A rapidly aging population, increased incidence of chronic illnesses, and expanded access to care due to health care reform all place an additional strain on hospitals that are already struggling to maintain an adequate workforce. Although the lack of registered nurses is the most widely publicized problem, shortages exist across the entire industry and includes, among others, pharmacists, radiology and laboratory technicians, and mental health professionals (Burroughs, Suh, & Hamann, 2012).This is especially true in rural hospitals where even in normal circumstances, the demand for services is already known to regularly exceed their ability to adequate supply them. The Problem Limited financial resources present significant challenges to the rural hospital and “low- patient volumes make it difficult for these organizations to manage the high fixed costs associated with operating a hospital” (American Hospital Association, 2011).The shortage of healthcare workers exacerbates this problem by making it more expensive to recruit and retain both clinical and support staff resulting in fewer opportunities for rural patients to get access to the healthcare they need, keeping patient volumes low, and forcing already over-worked healthcare workers to work even harder. A report from the Rural Assistance Center (2013) presents several reasons for this problem, including: ?A lack of educational and training opportunities ?A lack of opportunities for career advancement ?The perception of lower pay and benefits in exchange for increased workloads There are, of course, many other factors that contribute to the shortage of healthcare workers, (an aging workforce, increase in demand due to healthcare reform, more lucrative employment opportunities in non-clinical settings, and fewer healthcare educators, just to name a HC WORKFORCE SHORTAGE 2 few) but this short list represents three factors that are within a hospital administrator’s ability to influence directly – by changing the way that they look at recruitment and retention, rural hospital administrators can formulate strategies to help address these issues and better cope with the ongoing threats to the healthcare workforce.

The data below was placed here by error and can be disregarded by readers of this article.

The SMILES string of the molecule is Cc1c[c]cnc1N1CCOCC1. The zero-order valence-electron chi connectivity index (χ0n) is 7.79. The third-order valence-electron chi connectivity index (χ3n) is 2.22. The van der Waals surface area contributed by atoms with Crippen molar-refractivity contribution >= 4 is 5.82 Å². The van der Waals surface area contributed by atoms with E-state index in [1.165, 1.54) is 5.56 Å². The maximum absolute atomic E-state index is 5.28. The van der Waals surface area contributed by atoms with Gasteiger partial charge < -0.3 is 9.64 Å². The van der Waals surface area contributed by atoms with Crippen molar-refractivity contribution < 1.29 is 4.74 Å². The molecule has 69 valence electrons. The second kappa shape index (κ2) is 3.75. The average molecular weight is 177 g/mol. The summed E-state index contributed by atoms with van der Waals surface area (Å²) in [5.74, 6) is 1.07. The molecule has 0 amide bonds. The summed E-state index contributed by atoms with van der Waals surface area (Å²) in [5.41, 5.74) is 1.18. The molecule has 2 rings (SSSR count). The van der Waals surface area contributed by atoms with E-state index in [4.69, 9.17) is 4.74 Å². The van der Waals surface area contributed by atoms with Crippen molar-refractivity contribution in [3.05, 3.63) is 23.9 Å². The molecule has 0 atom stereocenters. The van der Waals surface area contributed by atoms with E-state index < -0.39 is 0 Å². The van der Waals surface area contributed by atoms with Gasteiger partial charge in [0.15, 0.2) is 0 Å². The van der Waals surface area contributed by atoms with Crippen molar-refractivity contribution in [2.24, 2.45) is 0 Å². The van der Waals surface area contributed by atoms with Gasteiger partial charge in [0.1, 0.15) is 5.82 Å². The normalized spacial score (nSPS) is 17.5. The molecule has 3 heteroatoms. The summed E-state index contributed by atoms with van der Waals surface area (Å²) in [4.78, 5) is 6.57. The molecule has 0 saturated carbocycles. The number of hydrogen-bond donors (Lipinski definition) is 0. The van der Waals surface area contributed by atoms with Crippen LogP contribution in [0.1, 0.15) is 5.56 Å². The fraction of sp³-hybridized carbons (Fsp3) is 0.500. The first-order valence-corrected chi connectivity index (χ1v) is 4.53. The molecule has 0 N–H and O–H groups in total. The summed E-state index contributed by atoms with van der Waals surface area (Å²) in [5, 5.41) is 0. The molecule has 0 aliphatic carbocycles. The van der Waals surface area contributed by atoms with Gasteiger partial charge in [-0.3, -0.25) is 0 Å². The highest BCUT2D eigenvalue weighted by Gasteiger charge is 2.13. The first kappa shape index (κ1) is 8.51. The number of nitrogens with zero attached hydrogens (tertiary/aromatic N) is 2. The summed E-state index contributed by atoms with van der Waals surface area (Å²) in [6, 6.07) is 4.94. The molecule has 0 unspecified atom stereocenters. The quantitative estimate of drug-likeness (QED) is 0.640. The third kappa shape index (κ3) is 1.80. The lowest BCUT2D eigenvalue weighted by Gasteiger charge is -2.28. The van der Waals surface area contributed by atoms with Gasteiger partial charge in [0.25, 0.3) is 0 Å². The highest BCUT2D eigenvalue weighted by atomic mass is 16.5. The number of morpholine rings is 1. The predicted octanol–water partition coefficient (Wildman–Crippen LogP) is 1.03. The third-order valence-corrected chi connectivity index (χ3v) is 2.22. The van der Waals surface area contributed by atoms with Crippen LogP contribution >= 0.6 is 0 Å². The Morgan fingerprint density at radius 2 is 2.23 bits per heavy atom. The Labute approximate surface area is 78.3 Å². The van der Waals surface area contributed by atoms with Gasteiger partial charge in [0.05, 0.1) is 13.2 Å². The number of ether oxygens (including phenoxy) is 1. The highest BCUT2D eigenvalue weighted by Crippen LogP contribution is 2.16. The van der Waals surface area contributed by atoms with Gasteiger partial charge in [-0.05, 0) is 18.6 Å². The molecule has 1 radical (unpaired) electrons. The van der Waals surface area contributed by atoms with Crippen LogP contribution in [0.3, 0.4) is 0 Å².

Financial and Other Risks According to the U. S. Census Bureau (2010), rural populations tend to have lower-than-average incomes, are more likely to suffer from chronic illnesses, and less likely to be insured than their metropolitan counterparts (American Hospital Association, 2011). Like the rest of the population, rural residents are also rapidly aging.This applies not only to patients, but also to the healthcare workforce. In 2003, more than 50% of healthcare professionals were already over the age of 40 (GHA, 2011), and in 2001 at the peak of the workforce shortage, many hospitals reported that expenses for RN recruitment and retention had increased by up to 75%.Many also reported paying sign-on bonuses to staff in shortage areas, and substantial shift differentials for working the least desirable hours (FCG, 2001, p.
13). In fact, more than 40% of the hospitals who participated in an American Hospital Association survey in 2001 reported offering sign-on bonuses in order to recruit new clinical staff (FCG, 2011, p. 13). Unfortunately, this often created morale issues among the already over-worked existing staff. Some hospitals have been able to patch together a schedule with agency staff, however, staff irregularly employed through outside sources are rarely familiar with the policies and processes of the hospital.This places additional burden on the existing staff who must support them, may compromise patient satisfaction and, ultimately, patient safety. In addition to costing hospitals nearly twice as much as employing regular full-time staff, hiring agency nurses may also create problems with morale among the existing staff, especially nurses: “Full-time nurses are very resentful of the agency nurses that are brought in for more pay, that name their own hours, and walk off when the shift is through” HC WORKFORCE SHORTAGE 3(CSG, 2003).